The Washington Post has an interesting story by Walter Pincus on Friday about efforts in the federal governments to standardize agencies’ procedures for reporting suspicious incidents up the chain of command and sharing information with other agencies – a process that has been haphazard at best, and has recently encountered criticism in light of Pincus’ story last November about DOD’s “Counterintelligence Field Activity” program and its collection of information on domestic antiwar protesters. Pincus lists a number of departmental intelligence collection efforts that until now have received scant or no public mention:
The FBI has a classified system called Guardian that carries urgent, initial reports about suspicious acts, according to one bureau official.
He described it as an automated database used “to track and monitor terrorism threats and suspicious activity from the initial reporting to its final resolution.” One example, he said, involved individuals seen taking pictures of a nuclear power plant who jumped in their car when approached for identification.
“In all cases it is up to the reporting agent to follow up on suspicious activities and if a report clears it up, it is taken out of the database,” the official said. “There has to be a resolution,” which Pentagon officials acknowledged did not happen with Talon reports.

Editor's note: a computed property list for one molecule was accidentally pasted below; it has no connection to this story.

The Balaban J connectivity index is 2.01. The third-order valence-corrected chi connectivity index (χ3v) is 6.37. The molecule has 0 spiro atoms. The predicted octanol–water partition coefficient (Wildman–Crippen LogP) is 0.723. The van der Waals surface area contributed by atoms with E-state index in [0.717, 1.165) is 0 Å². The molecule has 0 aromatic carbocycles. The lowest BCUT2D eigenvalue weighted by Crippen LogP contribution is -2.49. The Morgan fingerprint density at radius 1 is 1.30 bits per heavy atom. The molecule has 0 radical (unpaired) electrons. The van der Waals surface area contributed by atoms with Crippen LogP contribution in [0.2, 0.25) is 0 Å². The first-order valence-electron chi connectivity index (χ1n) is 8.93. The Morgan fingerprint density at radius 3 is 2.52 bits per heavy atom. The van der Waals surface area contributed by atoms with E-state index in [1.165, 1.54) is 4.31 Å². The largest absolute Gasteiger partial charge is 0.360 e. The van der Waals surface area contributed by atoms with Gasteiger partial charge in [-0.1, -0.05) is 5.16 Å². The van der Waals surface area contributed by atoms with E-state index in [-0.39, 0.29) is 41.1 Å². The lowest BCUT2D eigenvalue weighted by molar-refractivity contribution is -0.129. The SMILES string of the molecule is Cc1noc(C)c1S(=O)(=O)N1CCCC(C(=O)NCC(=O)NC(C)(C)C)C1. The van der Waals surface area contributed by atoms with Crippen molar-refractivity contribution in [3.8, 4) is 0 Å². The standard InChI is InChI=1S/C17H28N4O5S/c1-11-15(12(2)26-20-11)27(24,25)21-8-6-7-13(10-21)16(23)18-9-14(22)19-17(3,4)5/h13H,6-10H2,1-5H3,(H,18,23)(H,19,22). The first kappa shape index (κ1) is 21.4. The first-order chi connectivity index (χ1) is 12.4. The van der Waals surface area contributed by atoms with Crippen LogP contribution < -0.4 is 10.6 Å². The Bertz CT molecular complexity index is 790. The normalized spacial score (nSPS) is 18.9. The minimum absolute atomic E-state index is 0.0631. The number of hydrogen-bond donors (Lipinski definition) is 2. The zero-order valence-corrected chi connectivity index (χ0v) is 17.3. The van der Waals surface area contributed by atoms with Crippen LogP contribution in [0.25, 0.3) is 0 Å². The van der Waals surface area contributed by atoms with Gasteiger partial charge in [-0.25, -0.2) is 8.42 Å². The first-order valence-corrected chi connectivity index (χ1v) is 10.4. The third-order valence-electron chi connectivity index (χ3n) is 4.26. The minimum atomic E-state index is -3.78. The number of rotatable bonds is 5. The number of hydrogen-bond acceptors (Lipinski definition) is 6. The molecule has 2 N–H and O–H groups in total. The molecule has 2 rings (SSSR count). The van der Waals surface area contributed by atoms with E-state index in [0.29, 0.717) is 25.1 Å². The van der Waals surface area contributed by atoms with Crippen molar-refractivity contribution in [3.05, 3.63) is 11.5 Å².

The State Department has a system called the Security Incident Management and Analysis System, which carries reports of suspicious activities from overseas embassies and other diplomatic facilities.
And the Treasury Department has a program for filing SARs related to unusual transfers of funds, which has focused primarily on terrorism threats since 2001.
These are all valid and necessary intelligence gathering activities in my opinion, if carried out with proper guidelines and stringent oversight. But clearly these two conditions have been lacking. The Director of National Intelligence needs to lead an effort with full haste to create these guidelines and standards , as the Post article suggests. And there’s a need for better oversight on a government-wide basis on this question, not siloed in each department’s inspector general office. The GAO has a role, but the primary responsibility for vigilance on this issue has to fall to Congress.